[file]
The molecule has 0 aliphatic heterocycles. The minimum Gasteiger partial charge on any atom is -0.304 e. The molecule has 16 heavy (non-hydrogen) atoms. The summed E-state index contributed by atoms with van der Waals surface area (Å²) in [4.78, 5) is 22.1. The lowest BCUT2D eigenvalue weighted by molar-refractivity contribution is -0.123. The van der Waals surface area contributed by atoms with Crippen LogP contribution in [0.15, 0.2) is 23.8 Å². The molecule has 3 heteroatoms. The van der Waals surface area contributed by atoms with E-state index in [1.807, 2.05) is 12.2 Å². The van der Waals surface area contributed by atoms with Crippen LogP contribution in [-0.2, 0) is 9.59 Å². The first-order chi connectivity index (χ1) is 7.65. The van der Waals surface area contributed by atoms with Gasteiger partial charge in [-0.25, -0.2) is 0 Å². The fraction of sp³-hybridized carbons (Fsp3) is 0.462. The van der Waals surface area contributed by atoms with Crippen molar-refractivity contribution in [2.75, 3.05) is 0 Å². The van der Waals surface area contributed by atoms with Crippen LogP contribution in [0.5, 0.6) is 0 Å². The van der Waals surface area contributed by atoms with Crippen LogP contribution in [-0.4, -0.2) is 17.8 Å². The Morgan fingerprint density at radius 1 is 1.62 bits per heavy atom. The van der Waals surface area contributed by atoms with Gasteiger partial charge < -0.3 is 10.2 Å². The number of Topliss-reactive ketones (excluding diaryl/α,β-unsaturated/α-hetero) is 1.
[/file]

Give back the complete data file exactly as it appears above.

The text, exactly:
The molecule has 0 aliphatic heterocycles. The minimum Gasteiger partial charge on any atom is -0.304 e. The molecule has 16 heavy (non-hydrogen) atoms. The summed E-state index contributed by atoms with van der Waals surface area (Å²) in [4.78, 5) is 22.1. The lowest BCUT2D eigenvalue weighted by molar-refractivity contribution is -0.123. The van der Waals surface area contributed by atoms with Crippen LogP contribution in [0.15, 0.2) is 23.8 Å². The molecule has 3 heteroatoms. The van der Waals surface area contributed by atoms with E-state index in [1.807, 2.05) is 12.2 Å². The van der Waals surface area contributed by atoms with Crippen LogP contribution in [-0.2, 0) is 9.59 Å². The first-order chi connectivity index (χ1) is 7.65. The van der Waals surface area contributed by atoms with Gasteiger partial charge in [-0.25, -0.2) is 0 Å². The fraction of sp³-hybridized carbons (Fsp3) is 0.462. The van der Waals surface area contributed by atoms with Crippen molar-refractivity contribution in [2.75, 3.05) is 0 Å². The van der Waals surface area contributed by atoms with Crippen LogP contribution in [0.5, 0.6) is 0 Å². The van der Waals surface area contributed by atoms with Crippen LogP contribution in [-0.4, -0.2) is 17.8 Å². The Morgan fingerprint density at radius 1 is 1.62 bits per heavy atom. The van der Waals surface area contributed by atoms with Gasteiger partial charge < -0.3 is 10.2 Å². The number of Topliss-reactive ketones (excluding diaryl/α,β-unsaturated/α-hetero) is 1.